Some years ago Larry and Martha Wilson went to Haiti as Specialized Assignment personnel. One of their prayers as they held some deputation services before leaving was for money to purchase a four-wheel-drive vehicle in Haiti. As they came down to their last service, their hopes for a jeep began to fade. They hadn't raised nearly enough money. Without a miracle in that last service they were going to fall far short. Undaunted, Larry and Martha committed to the Lord what seemed an insurmountable hurdle.
     After that last service in New England a couple approached them. They asked if the Wilsons needed a jeep. This couple had a nearly-new one. During the service they had felt impressed to offer it to Larry and Martha as a gift. Praising the Lord, Larry and Martha took the keys and drove the jeep to Florida for shipment to Haiti.
     Through the years, other cars have been given to Nazarene World Missions as part of estate settlements. Even real estate has been given for world evangelism. Naturally, these kinds of gifts may eventually be sold to get money to plow into evangelism. They originally came as possessions, however, and not as cash. What a help they have been in carrying on Kingdom work of helping the blind to see, cleansing the lepers, and preaching the gospel to the poor.

Warranty service on an old copier

     Returning to Italy after our first furlough, we took with us a used photocopier. Colorado Springs Trinity Church had given it to us. During our second term of service that SCM copier made copies for the Italy District, for the Italian literature ministry, and for the Florence local church. We didn't have the money to buy one. Through the generosity of a local church, the Lord gave us that one.
     That copier was like most machines. It would occasionally break down. Parts for it were not available in Italy. What we needed then was not cash, but parts. Stepping in to find and send us those parts free of charge was a Nazarene family in Salem, Oregon. In one sense, therefore, our copier had come with a warranty covering parts-although we didn't know it at the time. The work of the Kingdom in Italy continued to advance because of the multi-channeled giving of Nazarenes in North America.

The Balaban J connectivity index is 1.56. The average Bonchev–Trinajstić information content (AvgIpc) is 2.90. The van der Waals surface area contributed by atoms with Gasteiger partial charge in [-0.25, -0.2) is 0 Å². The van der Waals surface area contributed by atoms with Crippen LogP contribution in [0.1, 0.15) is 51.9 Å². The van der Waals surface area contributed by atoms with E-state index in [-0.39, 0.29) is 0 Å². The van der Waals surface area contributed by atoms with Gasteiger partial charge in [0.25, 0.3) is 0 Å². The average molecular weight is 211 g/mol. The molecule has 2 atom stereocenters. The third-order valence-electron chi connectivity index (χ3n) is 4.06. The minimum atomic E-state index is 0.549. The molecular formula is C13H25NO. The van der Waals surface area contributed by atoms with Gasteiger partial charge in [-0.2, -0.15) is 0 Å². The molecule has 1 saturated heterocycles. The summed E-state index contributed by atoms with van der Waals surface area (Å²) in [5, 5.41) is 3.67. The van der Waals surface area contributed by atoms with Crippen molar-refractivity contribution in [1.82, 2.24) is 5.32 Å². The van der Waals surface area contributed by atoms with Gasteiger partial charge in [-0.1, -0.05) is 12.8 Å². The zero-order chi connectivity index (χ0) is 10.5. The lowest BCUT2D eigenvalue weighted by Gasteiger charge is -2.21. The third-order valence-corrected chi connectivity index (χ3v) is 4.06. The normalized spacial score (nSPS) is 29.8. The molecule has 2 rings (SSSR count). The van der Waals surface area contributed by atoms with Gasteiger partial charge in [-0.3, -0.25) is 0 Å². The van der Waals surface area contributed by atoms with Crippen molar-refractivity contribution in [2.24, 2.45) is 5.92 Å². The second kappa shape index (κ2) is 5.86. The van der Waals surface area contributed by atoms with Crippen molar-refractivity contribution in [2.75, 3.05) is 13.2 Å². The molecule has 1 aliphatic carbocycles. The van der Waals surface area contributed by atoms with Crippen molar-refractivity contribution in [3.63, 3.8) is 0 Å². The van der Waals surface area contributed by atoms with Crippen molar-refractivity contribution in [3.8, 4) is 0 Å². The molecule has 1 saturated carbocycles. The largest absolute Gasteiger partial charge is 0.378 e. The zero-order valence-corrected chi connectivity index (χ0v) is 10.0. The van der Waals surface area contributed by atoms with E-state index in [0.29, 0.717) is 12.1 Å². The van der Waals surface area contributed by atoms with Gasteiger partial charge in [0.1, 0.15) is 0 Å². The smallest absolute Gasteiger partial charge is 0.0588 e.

Wedding bells

     Caribbean Regional Director James Hudson once led a drive to get wedding dresses for Haiti. People from all across the United States emptied cedar chests. The reason?
     Well, when people get converted in Haiti, one of the things they do in straightening up their lives is to get legally married. Churches often plan mass wedding ceremonies on the same day as a baptismal service. In Dr. Hudson's special drive, more than 100 used wedding dresses went to Haiti for new converts' weddings. Many of these are now hanging in closets at district offices across Haiti. They'll be loaned out again and again to local churches. During our last furlough, I got several more wedding dresses given to me by people who had heard of Haiti's need for them. We didn't keep good calculations, but I'm sure the value of the wedding dresses sent to Haiti would be in the thousands of dollars. They've been a significant addition to our balanced attack.

LINKS

     Five years after the Texas merger that formed the Church of the Nazarene, the Southern California District began a box work program. The idea was to ship boxes of personal supplies to missionary families. Headed by Mrs. Paul Bresee, this idea was officially sanctioned on a denominational level in 1921 by the group that would eventually become Nazarene Missions International.
     About 15 years ago, to better personalize our missions program, box work was expanded into LINKS. Those letters stand for "Loving, Interested Nazarenes, Knowing and Sharing." For two years at a time the general NMI office assigns missionaries to a district. For many churches, LINKS has meant a chance to lovingly pick out a few things at the store and send them overseas to a missionary family. Some of our children's biggest thrills come in opening parcels sent by people we had never personally met. Through LINKS we've made a lot of friends we've not yet seen.

Check before you ship

     All these kinds of gifts -- which are tax-deductible as charitable giving in the United States -- increase the effectiveness of World Evangelism Fund dollars. Before packing up and shipping anything, however, you should write or talk to the general NMI office or to the missionaries on the field. Customs regulations in some countries make it impossible for people there to receive parcels. In other countries, high fees make it impractical. You don't want to cost the missionary more trouble and expense than the item is worth. So check first.
     Our balanced attack includes more than money. Each year it also gets thousands of dollars of supplies and equipment shipped to mission fields. . . . [ continue reading ]

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Doing more

Next chapterIs it possible to do even more? . . . [ read more ]

SNU missions course materials and syllabi

Cultural Anthropology    Introduction to Missions    Linguistics    Missions Strategies    Modern Missionary Movement (History of Missions)    Nazarene Missions    Church Growth and Christian Missions    Theology of Missions    Traditional Religions    World Religions
 
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Howard Culbertson, 5901 NW 81st, Oklahoma City, OK 73132  |  Phone: 405-740-4149 - Fax: 405-491-6658
Copyright © 2002 - Last Updated: January 6, 2015 | URL: http://home.snu.edu/~hculbert/balance9.htm

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Article by Howard Culbertson. For more original content like this, visit: http://home.snu.edu/~hculbert